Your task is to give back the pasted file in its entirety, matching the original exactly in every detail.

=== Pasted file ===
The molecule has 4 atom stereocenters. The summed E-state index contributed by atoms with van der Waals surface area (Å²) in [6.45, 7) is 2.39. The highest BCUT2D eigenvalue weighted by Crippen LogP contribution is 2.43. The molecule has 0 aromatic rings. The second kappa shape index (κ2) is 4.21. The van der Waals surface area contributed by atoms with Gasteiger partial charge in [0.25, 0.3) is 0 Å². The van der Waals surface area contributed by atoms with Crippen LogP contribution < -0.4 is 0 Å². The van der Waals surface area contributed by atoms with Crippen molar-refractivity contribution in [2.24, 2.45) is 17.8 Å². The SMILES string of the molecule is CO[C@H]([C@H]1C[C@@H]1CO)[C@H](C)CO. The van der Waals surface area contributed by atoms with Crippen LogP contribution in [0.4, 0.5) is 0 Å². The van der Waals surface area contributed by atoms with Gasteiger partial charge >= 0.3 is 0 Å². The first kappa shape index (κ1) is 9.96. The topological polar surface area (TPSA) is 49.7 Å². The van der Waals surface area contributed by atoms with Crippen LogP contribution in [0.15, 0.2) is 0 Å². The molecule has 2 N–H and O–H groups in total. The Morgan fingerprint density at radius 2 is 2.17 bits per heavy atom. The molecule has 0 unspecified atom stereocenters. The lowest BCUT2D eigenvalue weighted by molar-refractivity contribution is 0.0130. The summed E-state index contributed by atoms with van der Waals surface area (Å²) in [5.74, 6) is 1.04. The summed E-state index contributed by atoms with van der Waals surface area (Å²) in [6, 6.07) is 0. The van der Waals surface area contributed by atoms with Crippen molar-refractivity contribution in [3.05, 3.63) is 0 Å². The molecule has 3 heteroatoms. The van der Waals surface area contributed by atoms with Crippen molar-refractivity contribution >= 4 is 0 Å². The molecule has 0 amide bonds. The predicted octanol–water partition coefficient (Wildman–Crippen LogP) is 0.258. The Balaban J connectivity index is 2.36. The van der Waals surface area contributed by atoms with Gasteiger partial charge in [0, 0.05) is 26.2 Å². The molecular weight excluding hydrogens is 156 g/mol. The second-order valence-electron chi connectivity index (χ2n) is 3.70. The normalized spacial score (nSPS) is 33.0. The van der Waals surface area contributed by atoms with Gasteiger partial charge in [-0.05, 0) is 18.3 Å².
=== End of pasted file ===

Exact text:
The molecule has 4 atom stereocenters. The summed E-state index contributed by atoms with van der Waals surface area (Å²) in [6.45, 7) is 2.39. The highest BCUT2D eigenvalue weighted by Crippen LogP contribution is 2.43. The molecule has 0 aromatic rings. The second kappa shape index (κ2) is 4.21. The van der Waals surface area contributed by atoms with Gasteiger partial charge in [0.25, 0.3) is 0 Å². The van der Waals surface area contributed by atoms with Crippen LogP contribution < -0.4 is 0 Å². The van der Waals surface area contributed by atoms with Crippen molar-refractivity contribution in [2.24, 2.45) is 17.8 Å². The SMILES string of the molecule is CO[C@H]([C@H]1C[C@@H]1CO)[C@H](C)CO. The van der Waals surface area contributed by atoms with Crippen LogP contribution in [0.4, 0.5) is 0 Å². The van der Waals surface area contributed by atoms with Gasteiger partial charge >= 0.3 is 0 Å². The first kappa shape index (κ1) is 9.96. The topological polar surface area (TPSA) is 49.7 Å². The van der Waals surface area contributed by atoms with Crippen LogP contribution in [0.15, 0.2) is 0 Å². The molecule has 2 N–H and O–H groups in total. The Morgan fingerprint density at radius 2 is 2.17 bits per heavy atom. The molecule has 0 unspecified atom stereocenters. The lowest BCUT2D eigenvalue weighted by molar-refractivity contribution is 0.0130. The summed E-state index contributed by atoms with van der Waals surface area (Å²) in [5.74, 6) is 1.04. The summed E-state index contributed by atoms with van der Waals surface area (Å²) in [6, 6.07) is 0. The van der Waals surface area contributed by atoms with Crippen molar-refractivity contribution in [3.05, 3.63) is 0 Å². The molecule has 3 heteroatoms. The van der Waals surface area contributed by atoms with Crippen molar-refractivity contribution >= 4 is 0 Å². The molecule has 0 amide bonds. The predicted octanol–water partition coefficient (Wildman–Crippen LogP) is 0.258. The Balaban J connectivity index is 2.36. The van der Waals surface area contributed by atoms with Gasteiger partial charge in [0, 0.05) is 26.2 Å². The molecular weight excluding hydrogens is 156 g/mol. The second-order valence-electron chi connectivity index (χ2n) is 3.70. The normalized spacial score (nSPS) is 33.0. The van der Waals surface area contributed by atoms with Gasteiger partial charge in [-0.05, 0) is 18.3 Å².